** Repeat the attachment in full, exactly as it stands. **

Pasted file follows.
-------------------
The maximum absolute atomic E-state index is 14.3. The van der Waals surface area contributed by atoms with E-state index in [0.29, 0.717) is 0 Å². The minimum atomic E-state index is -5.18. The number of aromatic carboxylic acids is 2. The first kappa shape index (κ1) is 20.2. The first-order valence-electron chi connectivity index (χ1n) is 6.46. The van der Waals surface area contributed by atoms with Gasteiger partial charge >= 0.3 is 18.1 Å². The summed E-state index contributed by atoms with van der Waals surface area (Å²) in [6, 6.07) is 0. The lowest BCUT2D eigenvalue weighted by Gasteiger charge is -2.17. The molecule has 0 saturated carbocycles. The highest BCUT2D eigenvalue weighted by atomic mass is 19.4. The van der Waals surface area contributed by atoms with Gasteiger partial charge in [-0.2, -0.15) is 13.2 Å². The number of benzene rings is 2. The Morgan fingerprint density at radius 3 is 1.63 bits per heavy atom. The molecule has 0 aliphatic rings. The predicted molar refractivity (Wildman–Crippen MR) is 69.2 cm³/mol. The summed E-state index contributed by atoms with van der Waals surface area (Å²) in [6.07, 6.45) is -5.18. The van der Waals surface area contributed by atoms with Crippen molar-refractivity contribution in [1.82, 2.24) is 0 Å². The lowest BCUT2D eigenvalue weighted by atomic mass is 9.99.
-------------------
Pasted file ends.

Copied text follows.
The maximum absolute atomic E-state index is 14.3. The van der Waals surface area contributed by atoms with E-state index in [0.29, 0.717) is 0 Å². The minimum atomic E-state index is -5.18. The number of aromatic carboxylic acids is 2. The first kappa shape index (κ1) is 20.2. The first-order valence-electron chi connectivity index (χ1n) is 6.46. The van der Waals surface area contributed by atoms with Gasteiger partial charge >= 0.3 is 18.1 Å². The summed E-state index contributed by atoms with van der Waals surface area (Å²) in [6, 6.07) is 0. The lowest BCUT2D eigenvalue weighted by Gasteiger charge is -2.17. The molecule has 0 saturated carbocycles. The highest BCUT2D eigenvalue weighted by atomic mass is 19.4. The van der Waals surface area contributed by atoms with Gasteiger partial charge in [-0.2, -0.15) is 13.2 Å². The number of benzene rings is 2. The Morgan fingerprint density at radius 3 is 1.63 bits per heavy atom. The molecule has 0 aliphatic rings. The predicted molar refractivity (Wildman–Crippen MR) is 69.2 cm³/mol. The summed E-state index contributed by atoms with van der Waals surface area (Å²) in [6.07, 6.45) is -5.18. The van der Waals surface area contributed by atoms with Crippen molar-refractivity contribution in [1.82, 2.24) is 0 Å². The lowest BCUT2D eigenvalue weighted by atomic mass is 9.99.